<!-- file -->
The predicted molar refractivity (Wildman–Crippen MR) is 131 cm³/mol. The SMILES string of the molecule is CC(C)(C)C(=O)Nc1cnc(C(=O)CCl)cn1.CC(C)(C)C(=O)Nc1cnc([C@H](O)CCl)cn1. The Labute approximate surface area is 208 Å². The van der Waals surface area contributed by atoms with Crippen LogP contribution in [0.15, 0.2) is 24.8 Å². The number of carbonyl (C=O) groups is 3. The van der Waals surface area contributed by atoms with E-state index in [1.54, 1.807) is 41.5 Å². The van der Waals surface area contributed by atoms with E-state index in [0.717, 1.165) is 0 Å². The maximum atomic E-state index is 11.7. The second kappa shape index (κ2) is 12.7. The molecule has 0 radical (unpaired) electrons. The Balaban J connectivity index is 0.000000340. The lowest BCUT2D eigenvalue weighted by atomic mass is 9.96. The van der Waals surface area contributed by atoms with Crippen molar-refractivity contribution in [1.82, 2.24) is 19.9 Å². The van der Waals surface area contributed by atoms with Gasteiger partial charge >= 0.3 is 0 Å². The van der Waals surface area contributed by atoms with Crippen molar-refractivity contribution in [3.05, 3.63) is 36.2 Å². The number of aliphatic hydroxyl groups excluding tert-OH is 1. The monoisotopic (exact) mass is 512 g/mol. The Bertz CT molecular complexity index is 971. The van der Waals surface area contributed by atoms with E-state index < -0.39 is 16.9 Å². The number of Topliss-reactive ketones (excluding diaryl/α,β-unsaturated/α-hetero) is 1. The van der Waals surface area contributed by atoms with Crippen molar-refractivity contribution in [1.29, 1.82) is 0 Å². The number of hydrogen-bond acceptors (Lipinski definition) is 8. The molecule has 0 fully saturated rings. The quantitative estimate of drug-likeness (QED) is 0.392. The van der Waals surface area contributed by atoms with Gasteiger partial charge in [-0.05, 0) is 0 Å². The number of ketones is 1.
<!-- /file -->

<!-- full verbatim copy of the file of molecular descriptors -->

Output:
The predicted molar refractivity (Wildman–Crippen MR) is 131 cm³/mol. The SMILES string of the molecule is CC(C)(C)C(=O)Nc1cnc(C(=O)CCl)cn1.CC(C)(C)C(=O)Nc1cnc([C@H](O)CCl)cn1. The Labute approximate surface area is 208 Å². The van der Waals surface area contributed by atoms with Crippen LogP contribution in [0.15, 0.2) is 24.8 Å². The number of carbonyl (C=O) groups is 3. The van der Waals surface area contributed by atoms with E-state index in [1.54, 1.807) is 41.5 Å². The van der Waals surface area contributed by atoms with E-state index in [0.717, 1.165) is 0 Å². The maximum atomic E-state index is 11.7. The second kappa shape index (κ2) is 12.7. The molecule has 0 radical (unpaired) electrons. The Balaban J connectivity index is 0.000000340. The lowest BCUT2D eigenvalue weighted by atomic mass is 9.96. The van der Waals surface area contributed by atoms with Crippen molar-refractivity contribution in [1.82, 2.24) is 19.9 Å². The van der Waals surface area contributed by atoms with Gasteiger partial charge >= 0.3 is 0 Å². The van der Waals surface area contributed by atoms with Crippen molar-refractivity contribution in [3.05, 3.63) is 36.2 Å². The number of aliphatic hydroxyl groups excluding tert-OH is 1. The monoisotopic (exact) mass is 512 g/mol. The Bertz CT molecular complexity index is 971. The van der Waals surface area contributed by atoms with E-state index < -0.39 is 16.9 Å². The number of Topliss-reactive ketones (excluding diaryl/α,β-unsaturated/α-hetero) is 1. The van der Waals surface area contributed by atoms with Crippen molar-refractivity contribution in [1.29, 1.82) is 0 Å². The number of hydrogen-bond acceptors (Lipinski definition) is 8. The molecule has 0 fully saturated rings. The quantitative estimate of drug-likeness (QED) is 0.392. The van der Waals surface area contributed by atoms with Gasteiger partial charge in [-0.05, 0) is 0 Å². The number of ketones is 1.